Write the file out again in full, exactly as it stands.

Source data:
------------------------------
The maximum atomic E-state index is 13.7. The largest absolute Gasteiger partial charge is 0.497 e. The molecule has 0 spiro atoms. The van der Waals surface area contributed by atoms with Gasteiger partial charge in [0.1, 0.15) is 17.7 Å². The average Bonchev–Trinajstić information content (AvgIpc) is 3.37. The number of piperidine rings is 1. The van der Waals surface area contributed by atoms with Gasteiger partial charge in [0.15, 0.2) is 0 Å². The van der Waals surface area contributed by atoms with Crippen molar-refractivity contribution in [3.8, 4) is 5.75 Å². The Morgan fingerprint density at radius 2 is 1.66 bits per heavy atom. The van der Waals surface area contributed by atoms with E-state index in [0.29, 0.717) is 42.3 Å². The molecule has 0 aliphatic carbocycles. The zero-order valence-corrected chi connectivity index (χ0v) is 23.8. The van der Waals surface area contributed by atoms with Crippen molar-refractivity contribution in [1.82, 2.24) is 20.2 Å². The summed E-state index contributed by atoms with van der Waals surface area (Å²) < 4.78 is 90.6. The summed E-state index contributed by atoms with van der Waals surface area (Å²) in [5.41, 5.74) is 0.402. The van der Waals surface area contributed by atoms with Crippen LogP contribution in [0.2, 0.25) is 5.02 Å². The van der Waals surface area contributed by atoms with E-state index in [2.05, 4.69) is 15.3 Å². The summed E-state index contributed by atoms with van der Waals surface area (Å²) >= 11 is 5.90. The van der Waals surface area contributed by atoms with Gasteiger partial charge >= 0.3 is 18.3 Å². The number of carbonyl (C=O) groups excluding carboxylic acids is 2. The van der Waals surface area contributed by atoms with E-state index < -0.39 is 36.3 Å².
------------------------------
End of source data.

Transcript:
The maximum atomic E-state index is 13.7. The largest absolute Gasteiger partial charge is 0.497 e. The molecule has 0 spiro atoms. The van der Waals surface area contributed by atoms with Gasteiger partial charge in [0.1, 0.15) is 17.7 Å². The average Bonchev–Trinajstić information content (AvgIpc) is 3.37. The number of piperidine rings is 1. The van der Waals surface area contributed by atoms with Gasteiger partial charge in [0.15, 0.2) is 0 Å². The van der Waals surface area contributed by atoms with Crippen molar-refractivity contribution in [3.8, 4) is 5.75 Å². The Morgan fingerprint density at radius 2 is 1.66 bits per heavy atom. The van der Waals surface area contributed by atoms with E-state index in [0.29, 0.717) is 42.3 Å². The molecule has 0 aliphatic carbocycles. The zero-order valence-corrected chi connectivity index (χ0v) is 23.8. The van der Waals surface area contributed by atoms with Crippen molar-refractivity contribution in [1.82, 2.24) is 20.2 Å². The summed E-state index contributed by atoms with van der Waals surface area (Å²) < 4.78 is 90.6. The summed E-state index contributed by atoms with van der Waals surface area (Å²) in [5.41, 5.74) is 0.402. The van der Waals surface area contributed by atoms with Crippen LogP contribution in [0.2, 0.25) is 5.02 Å². The van der Waals surface area contributed by atoms with E-state index in [2.05, 4.69) is 15.3 Å². The summed E-state index contributed by atoms with van der Waals surface area (Å²) >= 11 is 5.90. The van der Waals surface area contributed by atoms with Gasteiger partial charge >= 0.3 is 18.3 Å². The number of carbonyl (C=O) groups excluding carboxylic acids is 2. The van der Waals surface area contributed by atoms with E-state index < -0.39 is 36.3 Å².